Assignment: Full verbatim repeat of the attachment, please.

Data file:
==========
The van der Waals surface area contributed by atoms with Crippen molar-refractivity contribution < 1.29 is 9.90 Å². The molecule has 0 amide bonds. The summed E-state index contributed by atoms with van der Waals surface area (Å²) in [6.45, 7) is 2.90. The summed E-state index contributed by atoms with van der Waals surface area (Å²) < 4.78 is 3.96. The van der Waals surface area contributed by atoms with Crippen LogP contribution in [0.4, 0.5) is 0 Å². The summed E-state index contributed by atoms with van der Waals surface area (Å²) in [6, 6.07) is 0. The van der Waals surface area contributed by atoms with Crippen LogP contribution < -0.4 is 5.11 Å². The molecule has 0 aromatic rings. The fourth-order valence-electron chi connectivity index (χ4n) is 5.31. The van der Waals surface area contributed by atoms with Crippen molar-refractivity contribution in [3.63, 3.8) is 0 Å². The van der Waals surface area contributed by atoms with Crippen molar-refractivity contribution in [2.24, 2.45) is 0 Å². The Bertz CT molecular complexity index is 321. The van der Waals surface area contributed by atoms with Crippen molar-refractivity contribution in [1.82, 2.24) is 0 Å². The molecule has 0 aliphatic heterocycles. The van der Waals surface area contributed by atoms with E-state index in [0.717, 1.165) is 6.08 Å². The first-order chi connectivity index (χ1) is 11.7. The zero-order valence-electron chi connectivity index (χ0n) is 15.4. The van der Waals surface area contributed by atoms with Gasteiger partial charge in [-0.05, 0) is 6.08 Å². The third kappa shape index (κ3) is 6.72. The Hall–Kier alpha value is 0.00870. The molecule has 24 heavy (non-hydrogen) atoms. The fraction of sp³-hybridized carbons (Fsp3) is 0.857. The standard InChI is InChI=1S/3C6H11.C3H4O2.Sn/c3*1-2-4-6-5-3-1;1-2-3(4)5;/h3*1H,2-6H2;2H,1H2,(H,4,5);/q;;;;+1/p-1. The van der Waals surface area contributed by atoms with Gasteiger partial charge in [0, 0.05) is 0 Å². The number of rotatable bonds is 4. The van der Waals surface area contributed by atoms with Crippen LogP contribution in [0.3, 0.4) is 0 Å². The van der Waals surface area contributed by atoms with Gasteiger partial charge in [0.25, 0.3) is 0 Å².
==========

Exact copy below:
The van der Waals surface area contributed by atoms with Crippen molar-refractivity contribution < 1.29 is 9.90 Å². The molecule has 0 amide bonds. The summed E-state index contributed by atoms with van der Waals surface area (Å²) in [6.45, 7) is 2.90. The summed E-state index contributed by atoms with van der Waals surface area (Å²) < 4.78 is 3.96. The van der Waals surface area contributed by atoms with Crippen LogP contribution in [0.4, 0.5) is 0 Å². The summed E-state index contributed by atoms with van der Waals surface area (Å²) in [6, 6.07) is 0. The van der Waals surface area contributed by atoms with Crippen LogP contribution < -0.4 is 5.11 Å². The molecule has 0 aromatic rings. The fourth-order valence-electron chi connectivity index (χ4n) is 5.31. The van der Waals surface area contributed by atoms with Crippen molar-refractivity contribution in [3.63, 3.8) is 0 Å². The van der Waals surface area contributed by atoms with Crippen molar-refractivity contribution in [2.24, 2.45) is 0 Å². The Bertz CT molecular complexity index is 321. The van der Waals surface area contributed by atoms with Crippen molar-refractivity contribution in [1.82, 2.24) is 0 Å². The molecule has 0 aliphatic heterocycles. The van der Waals surface area contributed by atoms with E-state index in [0.717, 1.165) is 6.08 Å². The first-order chi connectivity index (χ1) is 11.7. The zero-order valence-electron chi connectivity index (χ0n) is 15.4. The van der Waals surface area contributed by atoms with Gasteiger partial charge in [-0.05, 0) is 6.08 Å². The third kappa shape index (κ3) is 6.72. The Hall–Kier alpha value is 0.00870. The molecule has 24 heavy (non-hydrogen) atoms. The fraction of sp³-hybridized carbons (Fsp3) is 0.857. The standard InChI is InChI=1S/3C6H11.C3H4O2.Sn/c3*1-2-4-6-5-3-1;1-2-3(4)5;/h3*1H,2-6H2;2H,1H2,(H,4,5);/q;;;;+1/p-1. The van der Waals surface area contributed by atoms with Gasteiger partial charge in [0, 0.05) is 0 Å². The number of rotatable bonds is 4. The van der Waals surface area contributed by atoms with Crippen LogP contribution in [0.3, 0.4) is 0 Å². The van der Waals surface area contributed by atoms with Gasteiger partial charge in [0.25, 0.3) is 0 Å².